The Smithers Exploration Group (SEG) is getting a little high tech help taking its Hazelton Geotour to the next level.
The self-guided tour is a two-day road trip through approximately 250 million years of Bulkley Valley Geological history.
Last week, geologists from BelowBC, an public education an outreach group from down south similar to SEG, were in the area meticulously documenting the more than 30 sites on the tour from Topley to the Hazeltons.
Using a robotic arm, Jacob Moffat and Pranjali Pande were able to take hundreds of pictures of sites and rock outcrops in a precise grid pattern.
When seamlessly stitched together using software to create what they call a “gigapan image,” viewers can look at the entirety of the outcrop or zoom in to look at individual sections in stunning detail, take geological measurements and study both large and small-scale features.
Furthermore, back at the SEG offices on Fulton Avenue, Moffat and Pande took both 360-degree and macro photographs of rock and mineral samples from the sites.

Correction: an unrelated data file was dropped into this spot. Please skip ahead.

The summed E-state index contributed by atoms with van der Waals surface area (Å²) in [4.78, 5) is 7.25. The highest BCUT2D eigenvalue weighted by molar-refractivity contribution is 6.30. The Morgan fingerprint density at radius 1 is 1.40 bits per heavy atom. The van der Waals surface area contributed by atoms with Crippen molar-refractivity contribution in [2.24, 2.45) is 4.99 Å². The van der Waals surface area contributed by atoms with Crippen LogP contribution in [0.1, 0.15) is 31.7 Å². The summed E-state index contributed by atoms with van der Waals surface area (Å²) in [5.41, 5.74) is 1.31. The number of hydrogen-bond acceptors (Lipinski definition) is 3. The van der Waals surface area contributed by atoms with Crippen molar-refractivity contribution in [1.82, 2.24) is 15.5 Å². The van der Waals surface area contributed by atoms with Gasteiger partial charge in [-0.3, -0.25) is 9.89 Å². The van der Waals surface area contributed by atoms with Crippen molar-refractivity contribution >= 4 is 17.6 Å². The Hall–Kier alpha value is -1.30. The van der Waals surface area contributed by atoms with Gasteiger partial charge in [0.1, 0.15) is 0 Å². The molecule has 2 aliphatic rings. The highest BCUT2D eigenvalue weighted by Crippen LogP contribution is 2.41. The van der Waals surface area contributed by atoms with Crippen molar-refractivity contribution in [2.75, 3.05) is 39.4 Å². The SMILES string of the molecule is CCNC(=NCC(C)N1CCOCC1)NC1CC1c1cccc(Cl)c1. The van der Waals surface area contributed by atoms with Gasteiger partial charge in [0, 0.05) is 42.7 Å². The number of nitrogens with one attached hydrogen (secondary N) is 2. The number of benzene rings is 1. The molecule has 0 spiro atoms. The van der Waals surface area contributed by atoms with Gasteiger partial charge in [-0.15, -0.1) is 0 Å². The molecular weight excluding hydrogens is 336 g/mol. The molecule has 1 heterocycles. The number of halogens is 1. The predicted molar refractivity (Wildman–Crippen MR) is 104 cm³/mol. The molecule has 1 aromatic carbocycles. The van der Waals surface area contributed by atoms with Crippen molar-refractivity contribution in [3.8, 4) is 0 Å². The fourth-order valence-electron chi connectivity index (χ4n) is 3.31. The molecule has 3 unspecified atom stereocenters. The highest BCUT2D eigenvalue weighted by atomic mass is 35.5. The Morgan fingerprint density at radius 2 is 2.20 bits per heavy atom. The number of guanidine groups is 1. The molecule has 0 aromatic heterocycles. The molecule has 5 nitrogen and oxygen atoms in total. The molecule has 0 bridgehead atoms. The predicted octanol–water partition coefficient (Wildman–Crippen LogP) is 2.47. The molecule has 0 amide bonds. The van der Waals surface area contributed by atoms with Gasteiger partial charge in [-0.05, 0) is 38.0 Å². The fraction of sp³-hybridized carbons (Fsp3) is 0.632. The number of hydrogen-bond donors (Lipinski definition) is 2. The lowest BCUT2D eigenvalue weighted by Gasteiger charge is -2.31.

These will be embedded into the gigapan images so researchers, prospectors and students can dig even deeper into the geology.
They also assessed the sites for safety and will be adding that information to the tour as well.
Moffat was impressed with the tour.
“It’s so beautiful here… and so much geology, you can see a vast, wide variety of geology in an hour and a half or something like that,” he said.
Currently, the Hazelton Geotour is available as a .pdf file from the SEG and is also online on the BelowBC website (bbcga.com) linked to their interactive geological map with detailed descriptions of the sites and some static photos of outcrops and a few 360-degree photos of rock samples.
Eventually, all the work BelowBC was doing here will all be part of the interactive map.
Essentially, even someone who is not able to physicially come to the valley will be able to take the tour.
The SEG also has its Geo Crawl ongoing. The 12-stop self-guided tour of the town highlights the importance of mining in day-to-day lives. Participants are rewarded with an SEG mini-mineral set.